Committee on the Future Economy report: Support workers in lifelong learning journey

Visitors at a SkillsFuture roadshow at One Raffles Place on Feb 22, 2016.
Visitors at a SkillsFuture roadshow at One Raffles Place on Feb 22, 2016. PHOTO: ST FILE

SINGAPORE - More can be done to help Singaporeans make lifelong learning a way of life, a move that will build on the momentum of the national SkillsFuture movement, which aims to provide Singaporeans many opportunities to learn and develop their potential.

Ideas such as making more courses modular for working adults and rewarding companies that promote employees based on skills were among recommendations made by the Committee on the Future Economy (CFE) in its report released on Thursday (Feb 9).

Enabling Singaporeans to acquire and use deep skills is among seven strategies set out in the 109-page report to prepare Singapore for the long term.

Since technologies and jobs are likely to change at a faster pace, "we must go beyond the pursuit of the highest possible academic qualifications early in life, to seek knowledge, experience and skills throughout life", said the report.

The deep skills learnt should also be relevant to workers' jobs, it noted.

This culture of lifelong learning and putting that learning into practice will help Singaporeans "adapt and succeed along with transformations in the economy and job market, with ease and confidence".

 

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These are some of the CFE's recommendations on skills:

1. Make it easier to acquire deeper skills

Since personal development has to be balanced with other priorities such as family and career, the Government should work with training providers and institutes of higher learning to roll out more modularised courses.

Modular courses are broken down into segments, making it easier for workers to learn at their own pace, and offer greater flexibility to those juggling work and reskilling. These programmes should be endorsed by companies and approved by the Education Ministry, and also be accessible online.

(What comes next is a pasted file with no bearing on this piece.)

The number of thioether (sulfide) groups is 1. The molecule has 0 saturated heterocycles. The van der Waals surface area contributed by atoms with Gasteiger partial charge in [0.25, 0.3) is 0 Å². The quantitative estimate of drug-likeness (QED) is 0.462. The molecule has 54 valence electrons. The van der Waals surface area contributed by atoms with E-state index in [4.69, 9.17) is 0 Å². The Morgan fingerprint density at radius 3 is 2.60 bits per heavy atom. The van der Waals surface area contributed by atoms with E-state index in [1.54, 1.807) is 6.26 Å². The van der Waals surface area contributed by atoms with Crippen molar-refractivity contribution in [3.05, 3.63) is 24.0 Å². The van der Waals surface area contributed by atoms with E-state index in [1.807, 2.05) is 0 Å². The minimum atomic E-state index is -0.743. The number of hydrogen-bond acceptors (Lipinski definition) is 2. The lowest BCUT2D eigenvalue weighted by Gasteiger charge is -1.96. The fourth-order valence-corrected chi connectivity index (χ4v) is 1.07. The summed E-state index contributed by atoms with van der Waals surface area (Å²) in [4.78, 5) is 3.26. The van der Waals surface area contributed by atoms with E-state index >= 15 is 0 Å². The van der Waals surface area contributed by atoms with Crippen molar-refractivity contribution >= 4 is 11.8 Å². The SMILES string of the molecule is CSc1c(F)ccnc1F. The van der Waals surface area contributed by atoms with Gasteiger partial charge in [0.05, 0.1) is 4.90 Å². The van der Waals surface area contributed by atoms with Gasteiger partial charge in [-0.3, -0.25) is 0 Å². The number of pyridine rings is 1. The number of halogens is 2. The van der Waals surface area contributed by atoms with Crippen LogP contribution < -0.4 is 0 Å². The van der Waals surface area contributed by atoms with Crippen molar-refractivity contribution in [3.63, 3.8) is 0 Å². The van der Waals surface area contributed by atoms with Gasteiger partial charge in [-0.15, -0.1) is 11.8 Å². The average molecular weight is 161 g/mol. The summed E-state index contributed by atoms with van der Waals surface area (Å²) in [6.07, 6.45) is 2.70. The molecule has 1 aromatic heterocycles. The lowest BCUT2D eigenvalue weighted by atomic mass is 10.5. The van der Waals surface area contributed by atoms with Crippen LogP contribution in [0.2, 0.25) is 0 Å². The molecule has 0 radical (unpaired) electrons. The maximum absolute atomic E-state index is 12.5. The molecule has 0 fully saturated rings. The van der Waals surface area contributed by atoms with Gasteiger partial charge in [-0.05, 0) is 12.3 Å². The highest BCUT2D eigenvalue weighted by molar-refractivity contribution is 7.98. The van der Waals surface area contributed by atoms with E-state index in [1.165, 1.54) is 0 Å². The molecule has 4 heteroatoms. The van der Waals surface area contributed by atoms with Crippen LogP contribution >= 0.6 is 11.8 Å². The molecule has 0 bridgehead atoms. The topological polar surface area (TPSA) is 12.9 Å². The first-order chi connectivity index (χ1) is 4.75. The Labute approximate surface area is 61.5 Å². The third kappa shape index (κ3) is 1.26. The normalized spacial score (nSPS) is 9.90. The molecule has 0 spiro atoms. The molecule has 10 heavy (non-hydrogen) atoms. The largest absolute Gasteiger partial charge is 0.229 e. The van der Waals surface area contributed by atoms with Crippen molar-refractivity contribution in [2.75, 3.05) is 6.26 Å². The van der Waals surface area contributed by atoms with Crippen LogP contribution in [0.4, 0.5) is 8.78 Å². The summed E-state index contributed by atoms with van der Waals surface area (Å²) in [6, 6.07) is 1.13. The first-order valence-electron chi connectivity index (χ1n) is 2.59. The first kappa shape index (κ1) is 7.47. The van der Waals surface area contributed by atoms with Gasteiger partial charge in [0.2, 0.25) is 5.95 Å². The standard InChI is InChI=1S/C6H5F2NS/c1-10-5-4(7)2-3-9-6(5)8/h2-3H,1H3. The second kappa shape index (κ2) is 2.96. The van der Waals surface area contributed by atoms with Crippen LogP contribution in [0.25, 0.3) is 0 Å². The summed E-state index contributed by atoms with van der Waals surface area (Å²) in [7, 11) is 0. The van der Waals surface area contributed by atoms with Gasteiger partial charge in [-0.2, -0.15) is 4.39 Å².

"Such courses provide Singaporeans with more opportunities to acquire work-related competencies, without needing to disrupt their career or personal commitments, in the way that a full-time course might," the report said.

Skills training under different qualification frameworks should also be more integrated. For example, graduates of SkillsFuture Earn and Learn programmes could progress into applied degrees with relevant modules exempted.

Singaporeans should be better equipped to plan their careers based on their interests, education and training. Useful information could be centralised through the SkillsFuture Individual Learning Portfolio, the committee suggested.

2. Encourage employers to develop staff

The report highlighted the SkillsFuture TechSkills Accelerator, which helps infocomm technology professionals deepen their skills and workers from other industries learn digital skills. It gets employers involved to offer on-the-job training and secondments which ensure trainees pick up skills which are relevant to their work.

The committee suggested implementing this model in other sectors.

In the urban solutions growth cluster, for example, Singaporeans could take up place-and-train positions in law firms, engineering consultancies and multilateral development banks. They could later be given project structuring roles in these banks and in advisory firms.

The committee also recommended improving companies' leadership and human resource management capabilities.

The Government could even give firms preferential treatment for some schemes if the firms use skills- and competency-based HR systems to hire and promote staff.

3. Support for workers

Jobseekers with the right skills may still miss good opportunities due to a lack of information. To minimise this, the Government should make the national Jobs Bank more useful and user-friendly, the committee said.

The gig and freelance economy should be embraced as part of an innovative and entrepreneurial economy, and such workers should be supported in their retirement adequacy.

People who have been unemployed for a long time, older workers and people with disabilities could also use more help. "Everyone has a role to play, but we should pay special attention to workers who may face more challenges in this environment," the report said.

It recommended having more professional conversion programmes to enable older jobseekers to pick up new skills and switch to growth sectors, appointing more institutions to provide job matching services, and improving support schemes for low-wage workers.